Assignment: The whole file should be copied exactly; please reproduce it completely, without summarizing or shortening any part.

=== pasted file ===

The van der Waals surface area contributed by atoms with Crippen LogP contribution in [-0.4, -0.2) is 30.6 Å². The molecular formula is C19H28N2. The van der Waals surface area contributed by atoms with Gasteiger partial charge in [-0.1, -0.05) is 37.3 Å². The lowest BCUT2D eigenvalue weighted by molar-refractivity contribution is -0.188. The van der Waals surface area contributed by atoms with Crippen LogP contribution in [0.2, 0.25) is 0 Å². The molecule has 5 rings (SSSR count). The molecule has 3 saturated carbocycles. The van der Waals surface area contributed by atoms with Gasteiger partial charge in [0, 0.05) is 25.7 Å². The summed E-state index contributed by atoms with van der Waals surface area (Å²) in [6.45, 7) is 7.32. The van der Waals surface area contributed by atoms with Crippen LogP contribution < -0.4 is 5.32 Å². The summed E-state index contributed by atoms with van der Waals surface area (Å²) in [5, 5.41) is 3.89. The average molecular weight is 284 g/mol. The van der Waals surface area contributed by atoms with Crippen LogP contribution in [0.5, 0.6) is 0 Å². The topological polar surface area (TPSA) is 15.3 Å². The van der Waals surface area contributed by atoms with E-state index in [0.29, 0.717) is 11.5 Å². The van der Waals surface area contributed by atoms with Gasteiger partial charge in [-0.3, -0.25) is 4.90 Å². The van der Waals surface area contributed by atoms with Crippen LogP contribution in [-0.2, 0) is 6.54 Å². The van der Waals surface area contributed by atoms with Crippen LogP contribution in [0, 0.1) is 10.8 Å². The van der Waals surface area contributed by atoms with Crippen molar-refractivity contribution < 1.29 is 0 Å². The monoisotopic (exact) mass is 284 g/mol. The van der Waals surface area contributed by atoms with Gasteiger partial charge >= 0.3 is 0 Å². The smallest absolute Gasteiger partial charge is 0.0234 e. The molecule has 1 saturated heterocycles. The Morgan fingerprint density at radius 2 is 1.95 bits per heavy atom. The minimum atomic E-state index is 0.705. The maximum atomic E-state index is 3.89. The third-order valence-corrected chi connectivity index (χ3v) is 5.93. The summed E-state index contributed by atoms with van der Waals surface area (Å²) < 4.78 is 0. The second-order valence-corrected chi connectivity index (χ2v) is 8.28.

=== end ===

The van der Waals surface area contributed by atoms with Crippen LogP contribution in [-0.4, -0.2) is 30.6 Å². The molecular formula is C19H28N2. The van der Waals surface area contributed by atoms with Gasteiger partial charge in [-0.1, -0.05) is 37.3 Å². The lowest BCUT2D eigenvalue weighted by molar-refractivity contribution is -0.188. The van der Waals surface area contributed by atoms with Crippen LogP contribution in [0.2, 0.25) is 0 Å². The molecule has 5 rings (SSSR count). The molecule has 3 saturated carbocycles. The van der Waals surface area contributed by atoms with Gasteiger partial charge in [0, 0.05) is 25.7 Å². The summed E-state index contributed by atoms with van der Waals surface area (Å²) in [6.45, 7) is 7.32. The van der Waals surface area contributed by atoms with Crippen LogP contribution < -0.4 is 5.32 Å². The summed E-state index contributed by atoms with van der Waals surface area (Å²) in [5, 5.41) is 3.89. The average molecular weight is 284 g/mol. The van der Waals surface area contributed by atoms with Crippen LogP contribution in [0.5, 0.6) is 0 Å². The topological polar surface area (TPSA) is 15.3 Å². The van der Waals surface area contributed by atoms with E-state index in [0.29, 0.717) is 11.5 Å². The van der Waals surface area contributed by atoms with Gasteiger partial charge in [-0.3, -0.25) is 4.90 Å². The van der Waals surface area contributed by atoms with Crippen LogP contribution in [-0.2, 0) is 6.54 Å². The van der Waals surface area contributed by atoms with Crippen LogP contribution in [0, 0.1) is 10.8 Å². The van der Waals surface area contributed by atoms with Crippen molar-refractivity contribution < 1.29 is 0 Å². The monoisotopic (exact) mass is 284 g/mol. The van der Waals surface area contributed by atoms with Gasteiger partial charge >= 0.3 is 0 Å². The smallest absolute Gasteiger partial charge is 0.0234 e. The molecule has 1 saturated heterocycles. The Morgan fingerprint density at radius 2 is 1.95 bits per heavy atom. The minimum atomic E-state index is 0.705. The maximum atomic E-state index is 3.89. The third-order valence-corrected chi connectivity index (χ3v) is 5.93. The summed E-state index contributed by atoms with van der Waals surface area (Å²) < 4.78 is 0. The second-order valence-corrected chi connectivity index (χ2v) is 8.28.